Reducing e-friction can have a big impact on national competitiveness as well as on social and economic development. Digital technologies are transforming essential social services, such as education and health care, as well as the ways in which people interact with their governments. The potential for massive improvements in universal utilitarian services, such as transportation and banking, is clear. But billions of people still cannot connect to the Internet. More than 4.5 billion people live in high e-friction economies (those in the fourth and fifth quintiles of our index), including some 3.2 billion people who are not connected to the Internet. (Since most of the economies not covered by the index are likely to have a high degree of e-friction, expanding the index to cover the world would increase these numbers to more than 5.5 billion and 4.2 billion, respectively.) There are about 2 billion people under 19 years of age in the 65 economies. Some 85 percent of them live in economies with the highest levels of e-friction. These young people will be entering—or wanting to enter—the workforce over the next decade or two. Will they have the skills to contribute to and benefit from the Internet economy?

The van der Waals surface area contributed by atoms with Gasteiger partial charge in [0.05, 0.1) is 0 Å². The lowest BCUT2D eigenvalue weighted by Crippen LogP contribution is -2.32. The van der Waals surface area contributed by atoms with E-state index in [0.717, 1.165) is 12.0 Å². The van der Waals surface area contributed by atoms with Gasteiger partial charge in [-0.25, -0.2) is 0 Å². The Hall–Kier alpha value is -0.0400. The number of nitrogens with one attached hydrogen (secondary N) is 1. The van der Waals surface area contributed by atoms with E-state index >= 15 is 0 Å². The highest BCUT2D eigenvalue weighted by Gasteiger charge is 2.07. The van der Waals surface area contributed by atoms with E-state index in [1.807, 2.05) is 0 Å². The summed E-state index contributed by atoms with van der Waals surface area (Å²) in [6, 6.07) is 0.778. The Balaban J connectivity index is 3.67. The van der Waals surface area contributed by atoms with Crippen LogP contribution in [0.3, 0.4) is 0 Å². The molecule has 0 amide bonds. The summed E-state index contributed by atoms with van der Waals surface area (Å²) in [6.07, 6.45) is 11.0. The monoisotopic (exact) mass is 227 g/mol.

Low e-friction correlates closely with high Internet penetration and strong digital economies. Top-ranking e-friction economies have Internet penetration rates of more than 80 percent, while many low-ranking economies have penetration rates of 50 percent or less. That said, the off-line population in the economies in the top two e-friction quintiles still numbers about 150 million, many of whom are elderly, have a low income, or are unskilled. The U.S. has the developed world’s largest off-line population, accounting for about 40 percent of this figure, or some 60 million people.

Factors Affecting e-Friction

Although the 55 individual e-friction indicators pinpoint the factors that inhibit digital economic activity, five broad causes stand out as major contributors to high e-friction scores and correspondingly to low rankings. Some of these causes can be influenced by policy initiatives in such areas as infrastructure, incentives, taxes, and tariffs; others require more creative approaches.